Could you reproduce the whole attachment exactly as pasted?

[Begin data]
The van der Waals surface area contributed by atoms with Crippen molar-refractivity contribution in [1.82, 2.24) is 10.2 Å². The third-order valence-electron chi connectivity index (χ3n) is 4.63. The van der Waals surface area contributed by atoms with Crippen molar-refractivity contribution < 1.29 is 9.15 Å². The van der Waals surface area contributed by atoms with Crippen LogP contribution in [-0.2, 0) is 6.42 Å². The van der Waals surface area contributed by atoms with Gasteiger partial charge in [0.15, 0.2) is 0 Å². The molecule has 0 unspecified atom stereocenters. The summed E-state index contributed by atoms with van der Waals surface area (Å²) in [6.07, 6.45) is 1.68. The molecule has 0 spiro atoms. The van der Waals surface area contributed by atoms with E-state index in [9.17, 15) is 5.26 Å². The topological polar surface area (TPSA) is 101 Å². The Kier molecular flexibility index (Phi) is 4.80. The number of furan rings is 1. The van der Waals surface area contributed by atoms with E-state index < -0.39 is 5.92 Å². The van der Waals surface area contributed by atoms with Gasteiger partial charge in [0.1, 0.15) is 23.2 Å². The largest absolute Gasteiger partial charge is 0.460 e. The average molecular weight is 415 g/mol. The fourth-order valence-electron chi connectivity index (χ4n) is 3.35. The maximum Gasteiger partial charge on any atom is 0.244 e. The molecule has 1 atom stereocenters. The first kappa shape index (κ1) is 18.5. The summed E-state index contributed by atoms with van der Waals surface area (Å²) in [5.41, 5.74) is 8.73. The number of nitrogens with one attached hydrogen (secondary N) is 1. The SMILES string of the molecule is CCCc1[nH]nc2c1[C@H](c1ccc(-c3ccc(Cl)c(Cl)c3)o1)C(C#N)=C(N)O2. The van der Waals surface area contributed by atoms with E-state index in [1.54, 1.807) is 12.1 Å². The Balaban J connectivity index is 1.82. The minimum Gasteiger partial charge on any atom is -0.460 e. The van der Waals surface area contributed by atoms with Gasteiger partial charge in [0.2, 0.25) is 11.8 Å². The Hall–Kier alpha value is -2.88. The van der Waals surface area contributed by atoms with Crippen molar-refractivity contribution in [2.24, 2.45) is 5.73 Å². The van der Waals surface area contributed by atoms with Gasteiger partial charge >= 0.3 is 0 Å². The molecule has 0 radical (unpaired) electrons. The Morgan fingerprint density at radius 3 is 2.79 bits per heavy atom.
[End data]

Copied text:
The van der Waals surface area contributed by atoms with Crippen molar-refractivity contribution in [1.82, 2.24) is 10.2 Å². The third-order valence-electron chi connectivity index (χ3n) is 4.63. The van der Waals surface area contributed by atoms with Crippen molar-refractivity contribution < 1.29 is 9.15 Å². The van der Waals surface area contributed by atoms with Crippen LogP contribution in [-0.2, 0) is 6.42 Å². The van der Waals surface area contributed by atoms with Gasteiger partial charge in [0.15, 0.2) is 0 Å². The molecule has 0 unspecified atom stereocenters. The summed E-state index contributed by atoms with van der Waals surface area (Å²) in [6.07, 6.45) is 1.68. The molecule has 0 spiro atoms. The van der Waals surface area contributed by atoms with E-state index in [9.17, 15) is 5.26 Å². The topological polar surface area (TPSA) is 101 Å². The Kier molecular flexibility index (Phi) is 4.80. The number of furan rings is 1. The van der Waals surface area contributed by atoms with E-state index < -0.39 is 5.92 Å². The van der Waals surface area contributed by atoms with Gasteiger partial charge in [0.1, 0.15) is 23.2 Å². The largest absolute Gasteiger partial charge is 0.460 e. The average molecular weight is 415 g/mol. The fourth-order valence-electron chi connectivity index (χ4n) is 3.35. The maximum Gasteiger partial charge on any atom is 0.244 e. The molecule has 1 atom stereocenters. The first kappa shape index (κ1) is 18.5. The summed E-state index contributed by atoms with van der Waals surface area (Å²) in [5.41, 5.74) is 8.73. The number of nitrogens with one attached hydrogen (secondary N) is 1. The SMILES string of the molecule is CCCc1[nH]nc2c1[C@H](c1ccc(-c3ccc(Cl)c(Cl)c3)o1)C(C#N)=C(N)O2. The van der Waals surface area contributed by atoms with E-state index in [1.54, 1.807) is 12.1 Å². The Balaban J connectivity index is 1.82. The minimum Gasteiger partial charge on any atom is -0.460 e. The van der Waals surface area contributed by atoms with Gasteiger partial charge in [0.2, 0.25) is 11.8 Å². The Hall–Kier alpha value is -2.88. The van der Waals surface area contributed by atoms with Crippen molar-refractivity contribution in [2.24, 2.45) is 5.73 Å². The van der Waals surface area contributed by atoms with Gasteiger partial charge >= 0.3 is 0 Å². The molecule has 0 radical (unpaired) electrons. The Morgan fingerprint density at radius 3 is 2.79 bits per heavy atom.